I am now part Viking – But which parts? She didn’t recognise me with my clothes off. Northern Lights and my 50th long-distance walk completed.

Post 101 : 5 February 2017. 1,000 Mile Walk Challenge

Yes it’s official I am part Viking. My recent DNA tests, the results of which were given to me on my big birthday on the cruise ship, Fred Olsen’s MS Balmoral , revealed the following.

Great Britain  38%

Scandanavian (Viking) 32%

Irish  25%

Europe West 4% 

Europe Jewish 1%

Iberian Peninsula 1%

Italy/Greece 1%

So it was only appropriate that with these results I was on my way to Norway, to hopefully see the Northern Lights again.

In order to carry on my 1,000 mile walk challenge I decided that despite five storms at sea including two force 10/11 violent storms (force 12 is hurricane), (videos to be added on Facebook and You Tube later), 

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See Slideshow

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paths on land that were sheet ice and significant  rain on lower ground and snow on higher ground I must keep walking on the trip, sometimes around the deck of the ship and sometimes on land.

See slideshow:

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Plenty of snow. Marks in the snow left by early morning skiers are evident.

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Sheet ice.

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Deep snow

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As well seeing the Northern Lights I also wanted to photograph them.

I succeeded in walking 34 miles over two weeks, which just passed the criteria to be classed as a long-distance walk. This was my 50th completed, which was my target I set to do in the 1990s by the time I was 85. I had reached my target 20 years earlier than planned.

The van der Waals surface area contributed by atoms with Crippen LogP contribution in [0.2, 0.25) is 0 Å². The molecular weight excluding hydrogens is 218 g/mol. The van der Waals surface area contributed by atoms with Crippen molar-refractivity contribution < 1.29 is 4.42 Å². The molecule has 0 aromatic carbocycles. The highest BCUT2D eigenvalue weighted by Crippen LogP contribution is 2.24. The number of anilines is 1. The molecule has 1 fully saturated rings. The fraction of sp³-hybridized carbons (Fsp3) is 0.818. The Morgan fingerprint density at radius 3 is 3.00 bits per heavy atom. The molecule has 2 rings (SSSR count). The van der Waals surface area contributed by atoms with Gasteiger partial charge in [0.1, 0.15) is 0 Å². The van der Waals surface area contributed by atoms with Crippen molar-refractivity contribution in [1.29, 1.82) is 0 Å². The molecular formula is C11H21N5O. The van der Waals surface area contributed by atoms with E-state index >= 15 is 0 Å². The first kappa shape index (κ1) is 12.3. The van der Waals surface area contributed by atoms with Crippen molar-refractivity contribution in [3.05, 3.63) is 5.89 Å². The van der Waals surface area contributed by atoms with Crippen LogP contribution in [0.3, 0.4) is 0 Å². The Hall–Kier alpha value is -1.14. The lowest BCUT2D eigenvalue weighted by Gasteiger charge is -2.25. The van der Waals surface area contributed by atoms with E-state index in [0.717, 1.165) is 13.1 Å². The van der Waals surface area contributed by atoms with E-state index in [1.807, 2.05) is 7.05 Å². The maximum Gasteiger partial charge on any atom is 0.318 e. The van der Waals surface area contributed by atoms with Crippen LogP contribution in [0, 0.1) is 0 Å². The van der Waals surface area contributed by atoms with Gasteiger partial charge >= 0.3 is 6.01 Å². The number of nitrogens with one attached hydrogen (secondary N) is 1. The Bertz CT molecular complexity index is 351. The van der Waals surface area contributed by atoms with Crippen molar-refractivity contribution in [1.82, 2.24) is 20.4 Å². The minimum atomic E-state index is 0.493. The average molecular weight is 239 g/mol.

In order to complete the various tasks, particularly seeing the Northern Lights, I had to dress accordingly for the cold and to spend hours on the deck of the ship waiting for the Northern Lights to appear. The clothing included thermals, a Rohan goose down jacket, winter lined trousers, a Norwegian Dale woollen jumper, two hats, two pairs of gloves, Yaktrax hand and foot warmers, two pairs of socks, a neck warmer and over-trousers. This turned out to be a mild two weeks in Norway!

In addition, when walking on land, micro-spikes were essential. I saw three other passengers from the ship slip on the ice.

When on the way to dinner one night, dressed in more smart casual attire, a lady who I had previously met whilst photographing the Northern Lights, replied when I said hello to her, that “she hadn’t recognised me with my clothes off”!

I think she meant to say she didn’t recognise me with my outdoor clothes off!

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Sometimes I was on deck until midnight, 1am, 2am and between 3am and 7am and some rest outside in the cold was necessary.

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However, despite a number of disappointments due mainly to cloudy skies, I did get to photograph the Northern Lights from the deck as below:

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Well worth all the effort!

 

 

 

 

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